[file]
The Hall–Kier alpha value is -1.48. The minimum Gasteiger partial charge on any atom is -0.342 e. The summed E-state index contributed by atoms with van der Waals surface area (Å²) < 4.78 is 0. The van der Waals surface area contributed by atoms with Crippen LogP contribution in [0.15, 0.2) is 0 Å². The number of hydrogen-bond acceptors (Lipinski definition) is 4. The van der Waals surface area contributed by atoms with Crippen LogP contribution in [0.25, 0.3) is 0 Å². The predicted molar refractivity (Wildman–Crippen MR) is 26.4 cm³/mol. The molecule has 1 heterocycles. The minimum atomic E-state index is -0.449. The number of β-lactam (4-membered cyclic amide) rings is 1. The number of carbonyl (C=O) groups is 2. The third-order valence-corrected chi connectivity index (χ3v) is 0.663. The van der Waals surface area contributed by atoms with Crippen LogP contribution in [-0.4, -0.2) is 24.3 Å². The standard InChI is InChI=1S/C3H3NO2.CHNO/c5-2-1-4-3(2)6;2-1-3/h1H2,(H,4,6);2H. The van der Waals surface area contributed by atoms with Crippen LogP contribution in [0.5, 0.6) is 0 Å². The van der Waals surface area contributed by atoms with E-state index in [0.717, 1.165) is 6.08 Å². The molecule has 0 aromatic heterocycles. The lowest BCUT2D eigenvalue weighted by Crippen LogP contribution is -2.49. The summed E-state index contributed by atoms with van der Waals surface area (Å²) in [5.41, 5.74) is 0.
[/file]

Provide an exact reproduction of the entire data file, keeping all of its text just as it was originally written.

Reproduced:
The Hall–Kier alpha value is -1.48. The minimum Gasteiger partial charge on any atom is -0.342 e. The summed E-state index contributed by atoms with van der Waals surface area (Å²) < 4.78 is 0. The van der Waals surface area contributed by atoms with Crippen LogP contribution in [0.15, 0.2) is 0 Å². The number of hydrogen-bond acceptors (Lipinski definition) is 4. The van der Waals surface area contributed by atoms with Crippen LogP contribution in [0.25, 0.3) is 0 Å². The predicted molar refractivity (Wildman–Crippen MR) is 26.4 cm³/mol. The molecule has 1 heterocycles. The minimum atomic E-state index is -0.449. The number of β-lactam (4-membered cyclic amide) rings is 1. The number of carbonyl (C=O) groups is 2. The third-order valence-corrected chi connectivity index (χ3v) is 0.663. The van der Waals surface area contributed by atoms with Crippen LogP contribution in [-0.4, -0.2) is 24.3 Å². The standard InChI is InChI=1S/C3H3NO2.CHNO/c5-2-1-4-3(2)6;2-1-3/h1H2,(H,4,6);2H. The van der Waals surface area contributed by atoms with Crippen LogP contribution in [0.5, 0.6) is 0 Å². The van der Waals surface area contributed by atoms with E-state index in [0.717, 1.165) is 6.08 Å². The molecule has 0 aromatic heterocycles. The lowest BCUT2D eigenvalue weighted by Crippen LogP contribution is -2.49. The summed E-state index contributed by atoms with van der Waals surface area (Å²) in [5.41, 5.74) is 0.